Kamiu Horticulture

Apple Plantation

The apple is the pomaceous fruit of the apple tree, species Malus domestica in the rose family (Rosaceae). It is one of the most widely cultivated tree fruits, and the most widely known of the many members of genus Malus that are used by humans. Apples grow on small, deciduous trees. Domestic apples are generally propagated by grafting, although wild apples grow readily from seed. Trees are prone to a number of fungal, bacterial and pest problems, which can be controlled by a number of organic and non-organic means.

Climate condition

Apples do well in areas with an annual rainfall of 800 to 1100 mm. Apples can do well in different soil types as long as the soil is deep, fertile, properly aerated and well drained

When to Plant Apple Trees

  • Bare-root apple trees should be planted in the early spring as soon as the soil can be worked.
  • Container-grown apple trees can be planted throughout the growing season as long as they are given enough water.
  • Site sellection

  • As with most fruit, apple trees produce best when grown in full sun, which means six or more hours f direct summer sunlight daily.
  • Apple trees need well-drained soil, but should be able to retain some moisture. Light- to medium-texured soils are best. Fruit trees struggle in heavy clay soil; poorly drained soils leads to root rot disease.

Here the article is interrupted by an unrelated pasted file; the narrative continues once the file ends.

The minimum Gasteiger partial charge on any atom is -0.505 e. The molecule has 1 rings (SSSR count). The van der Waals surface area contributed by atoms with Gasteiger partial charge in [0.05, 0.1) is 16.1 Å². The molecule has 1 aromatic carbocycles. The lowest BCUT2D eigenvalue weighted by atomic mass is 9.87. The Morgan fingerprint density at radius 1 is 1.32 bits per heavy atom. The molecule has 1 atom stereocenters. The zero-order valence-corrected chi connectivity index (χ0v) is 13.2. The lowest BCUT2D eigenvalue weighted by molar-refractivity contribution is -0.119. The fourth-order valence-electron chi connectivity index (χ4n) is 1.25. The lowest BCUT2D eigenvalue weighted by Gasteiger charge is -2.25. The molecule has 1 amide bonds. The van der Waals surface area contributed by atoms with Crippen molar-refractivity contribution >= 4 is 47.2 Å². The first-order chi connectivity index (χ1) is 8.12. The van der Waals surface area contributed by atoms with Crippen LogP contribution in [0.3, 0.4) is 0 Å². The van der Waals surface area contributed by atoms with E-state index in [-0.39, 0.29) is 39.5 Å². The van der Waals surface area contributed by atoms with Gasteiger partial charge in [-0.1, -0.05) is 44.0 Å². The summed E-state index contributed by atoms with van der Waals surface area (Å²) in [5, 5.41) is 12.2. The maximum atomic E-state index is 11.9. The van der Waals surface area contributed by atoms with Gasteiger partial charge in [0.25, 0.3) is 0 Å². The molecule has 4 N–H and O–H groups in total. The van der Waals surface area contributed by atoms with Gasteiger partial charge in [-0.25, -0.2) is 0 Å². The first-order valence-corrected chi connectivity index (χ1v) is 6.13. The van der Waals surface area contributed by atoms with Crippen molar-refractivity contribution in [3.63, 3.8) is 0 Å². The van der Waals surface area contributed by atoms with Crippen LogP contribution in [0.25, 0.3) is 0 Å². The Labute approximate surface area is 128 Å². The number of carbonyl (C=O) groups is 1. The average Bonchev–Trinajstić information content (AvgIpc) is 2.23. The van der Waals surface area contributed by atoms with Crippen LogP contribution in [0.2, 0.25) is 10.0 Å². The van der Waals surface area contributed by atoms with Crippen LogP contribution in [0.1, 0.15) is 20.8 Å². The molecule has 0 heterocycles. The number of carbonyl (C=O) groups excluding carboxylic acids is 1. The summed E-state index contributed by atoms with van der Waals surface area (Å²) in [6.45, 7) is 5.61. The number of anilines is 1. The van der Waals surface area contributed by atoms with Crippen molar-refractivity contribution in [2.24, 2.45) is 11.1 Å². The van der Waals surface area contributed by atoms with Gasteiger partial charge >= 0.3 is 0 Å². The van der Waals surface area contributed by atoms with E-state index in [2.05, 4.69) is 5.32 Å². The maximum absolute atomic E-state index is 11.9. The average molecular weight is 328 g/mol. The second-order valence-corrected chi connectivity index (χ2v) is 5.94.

• The ideal soil pH is 6.0 to 6.5 but a pH range of 5.5 to 7.0 is acceptable.
  • Do not plant trees near wooded areas or other trees.
  • Planting the Tree

  • Before planting, remove all weeds and the grass in a 4-foot diameter circle.
  • After you purchase the tree, protect it from injury, drying out, freezing, or overheating. If the roots have dried out, soak them in water about 24 hours before planting.
  • Tree spacing is influenced by the rootstock, soil fertility, and pruning. Seedlings or full-size trees should be planted about 15 to 18 feet apart in a row. A dwarfing rootstock might be 4 to 8 feet apart in a row. Of course, apple trees require cross-pollination; a different cultivar that blooms at the same time must be planted within 2,000 feet (preferably, nearer).
  • Dig a hole approximately twice the diameter of the root system and 2 feet deep. Place some of the loose soil back into the hole and loosen the soil on the walls of the planting hole so the roots can easily penetrate the soil. Spread the tree roots on the loose soil, making sure they are not twisted or crowded in the hole. Continue to replace soil around the roots. As you begin to cover the roots, firm the soil to be sure it surrounds the roots and to remove air pockets.
  • Do not add fertilizer at planting time, as the roots can be “burned”. Fill the remainder of the hole with the loose soil, and press the soil down well.
  • Most apple trees are grafted. The graft union should be at least 4 inches above the soil line so that roots do not emerge from the scion. The graft union (where the scion is attached to the rootstock) can be recognized by the swelling at the junction.